Segovia is spectacularly sited with its sandstone old town perched high on a rocky spur encircled by two rivers, and in front of the snow-dusted Sierra de Guadarrama.
Set at 1,005 meters above sea level and above a green belt of trees and rivers, its crystalline atmosphere illuminates centuries of architectural treasures in pure, clear light.
The ancient town was made habitable by those great engineers of classical times, the Romans. Their wondrous construction of an enormous aqueduct brought fresh supplies of water from the nearby Rio Frio, along a series of towering stone arches into their important military base, at the end of the first century.
Flowing at up to 30 litres a second, the water poured for 220 meters along a stone channel sat on top of the aqueduct’s 167 arches which were formed by 120 gigantic pillars built using 20,400 granite blocks or ‘ashlars’.
We followed its path from outside our parking at the old bull ring and walked alongside the single tier aqueduct initially at our hip height. As the ground sloped steeply down the aqueduct quickly rose to above head height and then became two tiers, towering up to 29 meters as it entered the old city walls at the Plaza del Diaz Sanz. From here the water supply was subterranean to public fountains and private homes.
The ingenious system was in use until the 1900s largely as a result of careful preservation begun during the reign of the Catholic Monarchs and continued throughout the centuries, each time engineers were careful not to change any of the original work.
The Romans began enclosing their towns in the second century and most likely began the fortification of Segovia at that time. The walls that survive today are medieval in origin, built to defend the city from the Moors.
It’s possible to wander along much of their 3.5km stretch, except for where private houses have been built into them in the past. We enjoyed the sunlit afternoon view looking east along the golden sandstone skyline of the old Jewish quarter to the snowy mountain range of the Sierra.
Segovia’s cathedral is thought to be the last Gothic church in Spain, built at time when European church-goers had developed a taste for the Renaissance.
It was built on the sight of the town’s earlier cathedral which was destroyed during the revolt of the Castilian towns in 1520. Begun in 1525 and eventually consecrated in 1768 its gorgeous golden dome sits on top of three tall naves, supported by flying buttresses and decorated with pinnacles and spires.
If it was created as elaborate confectionary (and indeed several shop fronts sported marzipan ‘cathedral’ cakes) it would be splendid enough, but its mastery of stone work is simply awe-inspiring.
We perched in the ornate ironworked band stand of the Plaza Mayor watching the sunlight play across the many golden angles of the naves and rousing resting storks, for which the cathedral is said to be a major meeting place on their migration north.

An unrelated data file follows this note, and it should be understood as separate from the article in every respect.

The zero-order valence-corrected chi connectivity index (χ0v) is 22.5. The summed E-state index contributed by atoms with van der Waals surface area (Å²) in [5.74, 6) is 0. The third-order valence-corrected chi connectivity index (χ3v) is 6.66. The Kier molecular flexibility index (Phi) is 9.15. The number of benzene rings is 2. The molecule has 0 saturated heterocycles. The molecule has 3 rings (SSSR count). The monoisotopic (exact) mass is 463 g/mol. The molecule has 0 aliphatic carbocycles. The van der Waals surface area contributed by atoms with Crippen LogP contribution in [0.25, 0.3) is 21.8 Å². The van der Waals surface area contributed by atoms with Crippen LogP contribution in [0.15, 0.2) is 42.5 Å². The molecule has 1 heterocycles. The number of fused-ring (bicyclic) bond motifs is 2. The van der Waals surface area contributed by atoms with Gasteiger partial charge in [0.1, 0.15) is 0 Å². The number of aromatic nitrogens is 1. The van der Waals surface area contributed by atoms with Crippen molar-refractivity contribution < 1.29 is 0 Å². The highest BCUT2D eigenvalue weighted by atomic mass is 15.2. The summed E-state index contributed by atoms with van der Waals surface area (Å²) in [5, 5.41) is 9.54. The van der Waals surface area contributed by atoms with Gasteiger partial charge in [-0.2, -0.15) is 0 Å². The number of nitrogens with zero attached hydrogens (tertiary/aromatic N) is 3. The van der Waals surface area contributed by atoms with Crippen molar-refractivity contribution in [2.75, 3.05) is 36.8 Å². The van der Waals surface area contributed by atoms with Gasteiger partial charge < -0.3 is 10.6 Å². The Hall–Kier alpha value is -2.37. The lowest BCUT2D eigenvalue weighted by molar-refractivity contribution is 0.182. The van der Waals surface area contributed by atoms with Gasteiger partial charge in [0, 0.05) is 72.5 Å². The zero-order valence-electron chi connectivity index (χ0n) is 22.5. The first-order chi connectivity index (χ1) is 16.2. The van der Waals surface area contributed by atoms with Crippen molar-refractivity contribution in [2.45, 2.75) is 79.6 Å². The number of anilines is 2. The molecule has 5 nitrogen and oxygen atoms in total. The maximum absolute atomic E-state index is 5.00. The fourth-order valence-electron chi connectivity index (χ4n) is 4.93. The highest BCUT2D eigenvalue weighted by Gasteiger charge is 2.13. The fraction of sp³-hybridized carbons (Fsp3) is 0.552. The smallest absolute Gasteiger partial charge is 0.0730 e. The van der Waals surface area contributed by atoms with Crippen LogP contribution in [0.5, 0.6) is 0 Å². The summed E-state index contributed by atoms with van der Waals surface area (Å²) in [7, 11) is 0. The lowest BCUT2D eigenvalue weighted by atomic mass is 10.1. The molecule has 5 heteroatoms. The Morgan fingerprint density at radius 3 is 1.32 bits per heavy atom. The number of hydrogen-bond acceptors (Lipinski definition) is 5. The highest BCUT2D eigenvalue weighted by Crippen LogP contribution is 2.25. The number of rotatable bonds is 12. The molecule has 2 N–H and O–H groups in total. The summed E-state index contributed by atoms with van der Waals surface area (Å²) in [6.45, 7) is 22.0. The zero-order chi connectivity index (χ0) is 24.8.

Passing Romanesque towered churches and secretive fortified palaces we wound our way down the twisting cobbled lanes to the old town’s most westerly point, a pointed spur of sheer rock out of which grows Segovia’s most famous building, the Alcazar.
Rising above the crag with a multitude of gabled roofs, turrets, crenellations and pointed spires it was easy to understand the overheard remarks comparing it to a fairy-tale castle. ‘Say is this more like Cinderella’s Castle than the German one?’ asked a bum bag-wearing and ice-cream munching American mom.
It being a Tuesday, the Alcazar was free to all EU nationals to visit, in recognition of the enormous sums of funds that have been provided for its restoration and upkeep.
We were delighted to venture inside the extraordinary halls and rooms of the royal palace, built at the beginning of the 12th century on top of a Roman fortress. A favourite of the Kings during the Middle Ages, it was the venue from which Isabel the Catholic made her way to the Plaza Mayor to be crowned Queen of Castile in 1474.
The rooms shone in vibrant painted colours of golds, reds and greens and the decoration on the ceilings was in the ‘mudejar’ style – that of Muslims who lived under Christian rule after the expulsion from Spain of unconverted Moors by the Catholic Monarchs in 1502.
The effect was of opulence and great luxury, despite the furnishings being a simple collection of battered old wooden chests, hanging tapestries and four poster beds.
It was enchanting to wander around and imagine the lives of the rulers who’s alabaster and painted faces lined the upper walls of the Monarchs Room.
A young Spanish girl spontaneously broke into a beautiful rendition of Amazing Grace in delight at it all. I thanked her in my pidgin Spanish and learned she was from Barcelona, visiting for Semana Santa to see the sights and sing at mass.
Heading homeward in the early evening warmth and feeling spellbound by the beauty of Segovia, we passed a quiet corner with a statue of a famous resident of the town, the mystic and poet St John of the Cross.
Together with St Teresa of Avila, he arrived in 1574 and co-founded St Joseph’s convent. He returned in 1580 to found and live at a Discalced Carmelite Friary. He carried out his post as a Prior whilst writing spiritual poetry, working in the vegetable gardens and workshops of the Friary, and laying out pathways along the steep hillside to aid local people to access his chapel.
St John left Segovia in 1591 but died a few months later at Ubeda, aged 49. The two towns fought over the remains of his body but Ubeda did return most of it to the Friary where it now rests (minus his lower legs). Listen to a recording of St John’s poem ‘Dark Night of the Soul’ set to music by Loreena McKennitt.